Tune into Torahs hidden code at JCC of S.F. workshop

Determined to prove that Judaism is not a religion based on faith, a team of North American scientists and rabbis is heading to the Bay Area armed with evidence they say shows the Torah's authorship is Divine.

On Sunday, using state-of-the-art computer techniques, as well as investigative methodology adapted from the Israeli Mossad, they will present an internationally known seminar called "Discovery" at the Jewish Community Center of San Francisco.

Created by Aish HaTorah, a nonprofit Jewish education group based in Jerusalem, Discovery relies on the results of modern computer analysis of the letters of the Torah to uncover its hidden codes.

"We had to give an intellectual presentation to give people a reason to believe in God," said Aish HaTorah founder Rabbi Noah Weinberg.

During the seminar, lecturers will explain how researchers used high-speed computers to look at letter patterns in the Torah. Their analysis found the names of famous figures such as Yitzhak Rabin and Anwar Sadat, and historical events throughout world history such as the world wars.

Using a technique known as skip sequencing, or equidistant letter sequences, researchers discovered words composed of letters at various equal distances in the Book of Genesis.

Led by an internationally known Israeli mathematician, Eliyahu Rips, they programmed a computer to read Genesis as one long string of letters, decoding words with letters separated at set intervals.

The researchers did experiments on other books for control purposes, including "War and Peace," and found that related words didn't appear in proximity as they did in the Torah.

One group of mathematicians, so alarmed by the implications of the results, spent almost a decade running its own tests. The results were published in the journal Statistical Science, one of the world's most respected mathematical statistical publications. There, it later attracted widespread media attention by claiming that the possibility of the codes occurring by chance was less than one in 50 quadrillion.

The introduction to the study in Statistical Science reads: "Our referees were baffled; their prior beliefs made them think the Book of Genesis could not possibly contain meaningful references to modern day individuals, yet when the authors carried out additional analyses and checks, the effect persisted."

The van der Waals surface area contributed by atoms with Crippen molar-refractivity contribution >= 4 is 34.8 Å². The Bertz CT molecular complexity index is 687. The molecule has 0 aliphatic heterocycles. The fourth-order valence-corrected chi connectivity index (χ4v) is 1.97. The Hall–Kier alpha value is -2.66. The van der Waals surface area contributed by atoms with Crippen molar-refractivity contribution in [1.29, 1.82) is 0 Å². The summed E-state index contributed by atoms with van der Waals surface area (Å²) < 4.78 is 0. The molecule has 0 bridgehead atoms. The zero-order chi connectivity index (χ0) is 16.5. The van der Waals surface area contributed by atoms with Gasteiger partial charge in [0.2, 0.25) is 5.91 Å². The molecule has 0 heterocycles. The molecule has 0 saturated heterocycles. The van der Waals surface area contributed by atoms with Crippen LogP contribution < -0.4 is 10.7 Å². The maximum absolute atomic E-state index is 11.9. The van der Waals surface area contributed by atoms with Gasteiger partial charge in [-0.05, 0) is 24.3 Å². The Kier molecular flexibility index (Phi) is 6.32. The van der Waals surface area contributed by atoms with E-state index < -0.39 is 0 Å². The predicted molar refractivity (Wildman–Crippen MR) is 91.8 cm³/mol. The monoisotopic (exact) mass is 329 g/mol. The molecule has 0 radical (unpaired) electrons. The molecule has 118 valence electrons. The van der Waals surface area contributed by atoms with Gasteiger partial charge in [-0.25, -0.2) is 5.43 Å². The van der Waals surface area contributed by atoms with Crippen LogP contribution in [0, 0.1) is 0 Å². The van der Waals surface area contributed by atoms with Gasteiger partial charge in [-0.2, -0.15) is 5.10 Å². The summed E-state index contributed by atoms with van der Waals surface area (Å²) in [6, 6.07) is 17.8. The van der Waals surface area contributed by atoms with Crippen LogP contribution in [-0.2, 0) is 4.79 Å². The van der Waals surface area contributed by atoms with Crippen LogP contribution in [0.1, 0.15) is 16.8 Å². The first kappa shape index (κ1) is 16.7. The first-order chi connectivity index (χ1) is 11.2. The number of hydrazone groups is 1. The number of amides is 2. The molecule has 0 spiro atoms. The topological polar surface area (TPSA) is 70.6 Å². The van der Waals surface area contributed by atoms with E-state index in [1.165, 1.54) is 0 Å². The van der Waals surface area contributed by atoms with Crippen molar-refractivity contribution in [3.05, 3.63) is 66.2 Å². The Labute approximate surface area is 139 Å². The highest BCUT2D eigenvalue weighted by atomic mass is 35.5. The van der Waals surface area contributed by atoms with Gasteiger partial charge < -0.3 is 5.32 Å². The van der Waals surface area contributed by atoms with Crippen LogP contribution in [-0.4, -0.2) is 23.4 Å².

The work was critiqued and endorsed by Andrew Goldfinger, a senior research physicist at Johns Hopkins University in Baltimore, and by Harold Gans, an analyst with the U.S. Department of Defense.

Michael Drosnin, an investigative journalist, capitalized on the findings by writing the best-selling book "The Bible Code," published last year. But the researchers, as well as Aish HaTorah, have distanced themselves from the work, which they claim is inaccurate.

To date, hundreds of North American Jewish community centers, schools and synagogues have hosted Discovery. More than 60,000 people worldwide have attended the seminar.

"We had numerous requests for this seminar," said Yossi Offenberg, the JCC's adult program manager. "This program is particularly interesting because it gives participants the opportunity to dialogue with the individuals directly involved in the process."

According to Offenberg, while the research is currently attracting international attention, rabbis have known of the existence of these special codes for many generations.

Many traditional Jewish rabbis believe the Torah contains within it all the events that have ever or will ever happen.

The Vilna Gaon, the noted l8th-century rabbi of Lithuania, wrote that "all that was, is, and will be unto the end of time is included in the Torah…and not merely in a general sense, but including the details of every species and of each person individually, and the most minute details of everything that happened to him from the day of his birth until his death."

These days, such high-profile Jewish celebrities as talk-show host Larry King and actors Elliot Gould, Kirk Douglas and Jason Alexander are helping to spread Discovery's growing popularity.

"Discovery's rational approach has been like a breath of fresh air for today's university-educated Jew, who tends to view Judaism as a set of quaint rituals at best and, at worse, as an unwanted burden," said Eric Coopersmith, director of Discovery in North America.